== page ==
By Berta Mexidor and Maureen Smith
TUPELO – For nearly a half century, the Catholic Church in the United States has celebrated National Migration Week as an opportunity to highlight the presence and situation of immigrants, refugees, victims and survivors of human trafficking. The week serves as a time for both prayer and action in support of immigrants and refugees.
The theme for this year’s January 6-12 celebration – “Building Communities of Welcome” – emphasized the responsibility and opportunity for Catholics to engage and welcome newcomers on their arrival and help to ease their transition into a new life here in the United States.
Pastoral leaders in the Diocese of Jackson’s deanery five led by Danna Johnson, the Hispanic ministry coordinator for Pontotoc St. Christopher, partnered with Catholic Charities to organize a week of activities and discussions. Guest speakers included Carlos Horacio Toro, assistant professor at the Southeastern Pastoral Institute (SEPI) as well as Jesuit priests Father Sean Carroll of the Kino Border Initiative and Father Fred Kammer of the Jesuit Social Research Institute at Loyola University New Orleans.
Father Carroll spoke Thursday to pastoral leaders in northeast Mississippi about strategies to create welcoming communities. He spoke about successes with students who came to Jesuit schools opposed to or indifferent about immigration. He said offering programs, such as Kino, where the students could meet migrants and refugees and accompany them often changed those students’ lives. He said the initiative then provides the students with tools to take back to their communities to talk to others about their experience and to advocate for just reform and compassion. He considers this work to be about more than just exposure to political or social issues. He sees it as part of the Christian process of conversion.
Father Carroll also led a spirited discussion about challenges and potential solutions for pastoral leaders here who are leading parishes where the Hispanic population is growing. “I want present to people this sense that we all have this opportunity to be renewed in the work that we are doing in the sense of engaging in this ongoing process of conversion and stay rooted in the experience of the people we are serving and really see in deeper ways their reality and through our encounter with Christ to continue on this path of service,” he said.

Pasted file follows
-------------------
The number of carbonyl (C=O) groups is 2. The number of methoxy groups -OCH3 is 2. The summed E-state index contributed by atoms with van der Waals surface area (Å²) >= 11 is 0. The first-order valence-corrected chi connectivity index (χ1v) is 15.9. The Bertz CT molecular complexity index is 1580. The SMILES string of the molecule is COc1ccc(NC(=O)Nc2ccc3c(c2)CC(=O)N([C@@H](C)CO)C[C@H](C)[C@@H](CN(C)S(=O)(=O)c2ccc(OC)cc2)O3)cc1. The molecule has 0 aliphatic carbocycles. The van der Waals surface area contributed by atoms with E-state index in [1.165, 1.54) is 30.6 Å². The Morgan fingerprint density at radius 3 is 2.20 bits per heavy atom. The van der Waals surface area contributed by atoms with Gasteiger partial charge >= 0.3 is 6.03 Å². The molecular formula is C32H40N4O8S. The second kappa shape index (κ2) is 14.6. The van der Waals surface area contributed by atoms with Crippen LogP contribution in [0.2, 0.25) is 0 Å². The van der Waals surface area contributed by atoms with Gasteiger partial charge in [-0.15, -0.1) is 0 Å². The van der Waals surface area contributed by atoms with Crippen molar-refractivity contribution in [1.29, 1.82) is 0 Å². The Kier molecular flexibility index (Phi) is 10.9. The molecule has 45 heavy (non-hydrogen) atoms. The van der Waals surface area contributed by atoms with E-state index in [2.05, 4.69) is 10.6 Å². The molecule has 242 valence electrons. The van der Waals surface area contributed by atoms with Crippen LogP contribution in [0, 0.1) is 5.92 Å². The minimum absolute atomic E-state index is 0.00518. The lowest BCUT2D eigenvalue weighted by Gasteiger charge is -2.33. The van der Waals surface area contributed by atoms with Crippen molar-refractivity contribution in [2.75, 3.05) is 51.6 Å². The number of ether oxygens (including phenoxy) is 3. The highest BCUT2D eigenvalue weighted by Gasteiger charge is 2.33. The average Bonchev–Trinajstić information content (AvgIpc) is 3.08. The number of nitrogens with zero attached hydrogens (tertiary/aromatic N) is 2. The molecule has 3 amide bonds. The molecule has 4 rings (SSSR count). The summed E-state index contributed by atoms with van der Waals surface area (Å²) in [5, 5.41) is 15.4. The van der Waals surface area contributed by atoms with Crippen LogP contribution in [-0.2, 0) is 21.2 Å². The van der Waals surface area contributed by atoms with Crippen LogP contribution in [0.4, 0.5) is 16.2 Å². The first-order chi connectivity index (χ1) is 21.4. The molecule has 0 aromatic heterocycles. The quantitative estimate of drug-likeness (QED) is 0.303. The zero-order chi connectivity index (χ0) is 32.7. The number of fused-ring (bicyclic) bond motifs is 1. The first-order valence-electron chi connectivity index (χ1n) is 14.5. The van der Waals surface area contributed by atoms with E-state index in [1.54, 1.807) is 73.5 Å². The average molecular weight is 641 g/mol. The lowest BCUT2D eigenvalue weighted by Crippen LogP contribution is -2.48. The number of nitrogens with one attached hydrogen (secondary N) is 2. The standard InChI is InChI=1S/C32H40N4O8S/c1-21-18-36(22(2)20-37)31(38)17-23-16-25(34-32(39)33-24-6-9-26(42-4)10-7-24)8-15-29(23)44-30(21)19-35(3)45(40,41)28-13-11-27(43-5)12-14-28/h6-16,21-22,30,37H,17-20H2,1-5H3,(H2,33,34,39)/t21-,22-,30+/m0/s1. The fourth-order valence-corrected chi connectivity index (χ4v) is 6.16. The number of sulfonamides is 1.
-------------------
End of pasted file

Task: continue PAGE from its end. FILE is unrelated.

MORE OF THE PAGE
Sister Pat Hinton, OSF Aston, said gatherings like this give her energy to continue to minister. “If you keep feeding yourself you are better able to come forth and maybe a word or two you say will help someone else. You never know when you are going to say something – what I call coming in the back door. We have a long way to go in Mississippi in terms of education and awareness (of this issue),” she said.
The program continued on Friday, January 11, with a Mass for young people, celebrated by Bishop Kopacz followed by a conversation with Father Kammer.
Confirmation candidates and their parents, from different parishes of the Deanery Five participated. Bishop Kopacz, in his bilingual homily, explained to the youth the biblical foundation of welcoming the foreigner. Bishop compared the Holy Family with today’s immigrants.
At the conference, Father Kammer explained that, for Christians, the issue of migration should be analyzed based on the scriptures.
In modern times “we should not forget biblical concepts that are the foundation of faith: anawin, jubilee, pilgrimage” Kammer said.
Anawin is from the old testament describing the “poor ones” who remain faithful in troubled time because their only possession is God. These are people who need compassion and protection.
The concept of jubilee reflects the right to restoration of the dignity of the individual through forgiveness, amnesty and the common good. In this biblical concept, people work to build societies with respect, social welfare and peace that include the right of nations to control their borders as well as the right to migrate to protect and support families.
Pilgrimage is in the Bible on multiple occasions. In this sense, Father Kammer explained millions of human beings migrate today inside and outside their own country, for many reasons. That is why the word “they” loses meaning. When talking about migration, Father Kammer said “we are all brothers in Christ.”
Paco Aguilar, Danelly Blanco and Ulises López are cousins and Mexican descendants. They joined Bristy Whitenton, Morgan Floyd and Lillian Briston, all originally from Tupelo, in agreeing with the priest’s explanation of “them” and “we.” The six young people affirmed being impacted by these terms, saying the use of “them” separates and “us” suggests the understanding of the suffering of others.
On Saturday, January 12, the celebration concluded.
The closing remarks came from Toro, assistant professor of SEPI. His lecture, “Celebrating the Culture of the Encounter,” summarized Pope Francis’ idea that the culture of the encounter must be nurtured so that it can become a moral value in the individual and therefore in society.